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John Oliver, America’s favorite news presenter, has come up with the perfect analogy for the way ethical failings tarnish a candidate’s reputation — they’re like raisins in a cookie (of course). And Oliver wants to make it very clear that, in the symbolic cookie that is Hillary Clinton’s would-be presidency, there are maybe a few raisins — but the cookie that is Donald Trump’s potential presidency (shudder) is less a cookie than a nightmarish raisin downpour.
The Rum Diary When the news about Amber Heard and Johnny Depp’s divorce popped up on one of my favorite gossip sites, I winced. Not everyone hid the photos behind cut tags, and friends who should have known better kept sharing pictures of her face, or that video, on Facebook. But in all the discussions about her allegations of spousal abuse, all the essays that eloquently explained why we should believe her, there was one thing missing. Power. Or, rather, the discussion of a power imbalance.
Stefanie (Week 45) Giorgia Lupi and Stefanie Posavec, both informational designers, decided to visualize data from their daily lives in the form of hand drawn postcards. At the time, Lupi was living in New York City and Posavec in London. As the pair corresponded for a year, forming a unique relationship based in art and data. These postcards are tiny maps of emotion, and as each artist draws out their life in new clusters and graphs, you see how their creative companionship blossoms.
Dear Total Sorority Move, What should I say to someone I don’t want to fuck who wants to fuck me?I follow you on Twitter — well, I *followed* you on Twitter — and came across your sex post disaster, titled, “50 Ways To Get Out Of Sex For When You Just Don’t Feel Like It.” I scrolled through to discover how I should go about accomplishing the latter.Your informative narrative offered up a number of different options. You told me I could cry, play dead, jump out of a window, wear my period panties, quote Harry Potter during foreplay, or fake amnesia.
Photo by Renate Winter “At the end of the day, it doesn’t really matter to me what these critics or do-gooders think about this band because it’s not about them,” G.L.O.S.S. frontwoman, Sadie Switchblade, told me when I interviewed her over the summer. “While it is really great to make some money off of this band, the crux of playing in G.L.O.S.S. is about trying to exist in opposition to all of these elements of the world that would seek to round off our jagged edges and commodify us, to make us digestible and tolerable by the mainstream culture.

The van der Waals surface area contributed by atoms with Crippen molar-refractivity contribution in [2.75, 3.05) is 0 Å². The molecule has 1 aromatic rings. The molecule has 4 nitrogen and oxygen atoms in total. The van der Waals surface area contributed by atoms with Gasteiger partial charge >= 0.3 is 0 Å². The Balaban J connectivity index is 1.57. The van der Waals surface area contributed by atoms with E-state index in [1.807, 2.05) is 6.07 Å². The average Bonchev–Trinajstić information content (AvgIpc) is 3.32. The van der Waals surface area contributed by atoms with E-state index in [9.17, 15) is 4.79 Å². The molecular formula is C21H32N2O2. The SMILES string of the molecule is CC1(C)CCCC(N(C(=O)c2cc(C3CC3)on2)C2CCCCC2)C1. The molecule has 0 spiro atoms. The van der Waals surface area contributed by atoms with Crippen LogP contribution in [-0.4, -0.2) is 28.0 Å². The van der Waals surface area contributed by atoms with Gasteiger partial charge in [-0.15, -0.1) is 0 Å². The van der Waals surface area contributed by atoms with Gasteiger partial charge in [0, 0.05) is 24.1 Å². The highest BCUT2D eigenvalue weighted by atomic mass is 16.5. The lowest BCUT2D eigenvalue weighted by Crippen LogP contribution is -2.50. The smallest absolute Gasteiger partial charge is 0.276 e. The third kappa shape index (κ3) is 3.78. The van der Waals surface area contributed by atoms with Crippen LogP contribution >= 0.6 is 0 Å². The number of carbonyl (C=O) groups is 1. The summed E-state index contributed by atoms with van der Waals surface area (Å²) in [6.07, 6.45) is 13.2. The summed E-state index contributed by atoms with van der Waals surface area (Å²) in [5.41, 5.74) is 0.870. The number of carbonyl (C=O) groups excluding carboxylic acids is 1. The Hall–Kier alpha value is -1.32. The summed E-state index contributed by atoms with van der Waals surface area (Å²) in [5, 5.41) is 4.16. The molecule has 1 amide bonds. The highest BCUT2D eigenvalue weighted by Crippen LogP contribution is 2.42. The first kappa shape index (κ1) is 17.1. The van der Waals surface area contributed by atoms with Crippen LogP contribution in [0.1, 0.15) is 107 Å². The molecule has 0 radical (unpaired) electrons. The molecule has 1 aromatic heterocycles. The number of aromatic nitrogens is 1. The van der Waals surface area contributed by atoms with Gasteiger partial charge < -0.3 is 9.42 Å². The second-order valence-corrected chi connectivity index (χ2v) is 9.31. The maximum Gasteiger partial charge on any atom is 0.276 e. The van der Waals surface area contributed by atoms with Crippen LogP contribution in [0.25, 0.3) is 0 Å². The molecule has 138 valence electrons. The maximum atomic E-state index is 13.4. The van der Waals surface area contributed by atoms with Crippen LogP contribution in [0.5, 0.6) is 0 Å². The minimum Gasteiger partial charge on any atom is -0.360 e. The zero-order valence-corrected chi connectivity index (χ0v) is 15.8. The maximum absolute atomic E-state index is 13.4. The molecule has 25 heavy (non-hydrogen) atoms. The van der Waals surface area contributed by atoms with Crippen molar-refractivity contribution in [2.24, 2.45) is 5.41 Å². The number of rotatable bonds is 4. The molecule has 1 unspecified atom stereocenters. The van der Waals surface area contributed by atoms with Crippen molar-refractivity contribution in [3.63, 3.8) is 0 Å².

Here at BUST, the leaves are changing and the pumpkin spice lattes are percolating as we unveil our best fall issue, evs! For our cover story, we’ve got a galaxy of actors, authors, and activists weighing in on why they're Ready for Hillary! This unprecedented presidential issue features essays by Lisa Bonet, Lizzy Caplan, Chelsea Clinton, Kathy Griffin, Kathleen Hanna, Rose McGowan, Amber Rose, Tracee Ellis Ross, Amber Tamblyn, Gloria Steinem, and more! And inside, the surprises keep coming.
New York Post When I was 17, I worked at a retail store part-time after school and on the weekends. For the most part, it was great fun. I was friends with many of my coworkers and we often hung out after work, going out to eat or to drink or to someone’s house. It was a time when adolescent experimentation and substances crossed paths, and saucy and regrettable things sometimes happened.  Distinct from after-hours shenanigans, however, was a manager at the store who clearly crossed boundaries. At first, I thought it was just me he made inappropriate, overtly sexual comments to.
Students swearing the Pledge on Flag Day in 1899, via Wikimedia Commons I still remember my discomfort as I stood from my desk every weekday morning. As I reached my right hand towards my chest, a hesitation lingered. With each familiar word, feelings of doubt manifested themselves, twisting the depths of my stomach and sitting heavy on my heart. I’ve always felt uneasy paying homage to our flag. Throughout elementary and middle school, I would force myself to proudly stand, place my hand upon my chest, and recite the (compulsorily) memorized lines of our Pledge.
“Then Sigmund Freud, the Number One enemy of the clitoris, invented the concept of the vaginal orgasm and decreed that a mature woman must find her pleasure exclusively through penetration. Thus began a wave of clitorial obscurantism.” Ah yes, the clitoris. Perhaps the most misunderstood part of female genitalia. Over the years, the clitoris has been the subject of numerous (mostly male-dominated) debates over its purpose and is usually kept out of conversations about orgasm and sexual health.
Amazon has released the trailer for Good Girls Revolt — and we get a look at the rampant sexism in New York's media industry in 1969. The series is inspired Lynn Povich's notable book The Good Girls Revolt, which details a sexual discrimination case in the 1960s.
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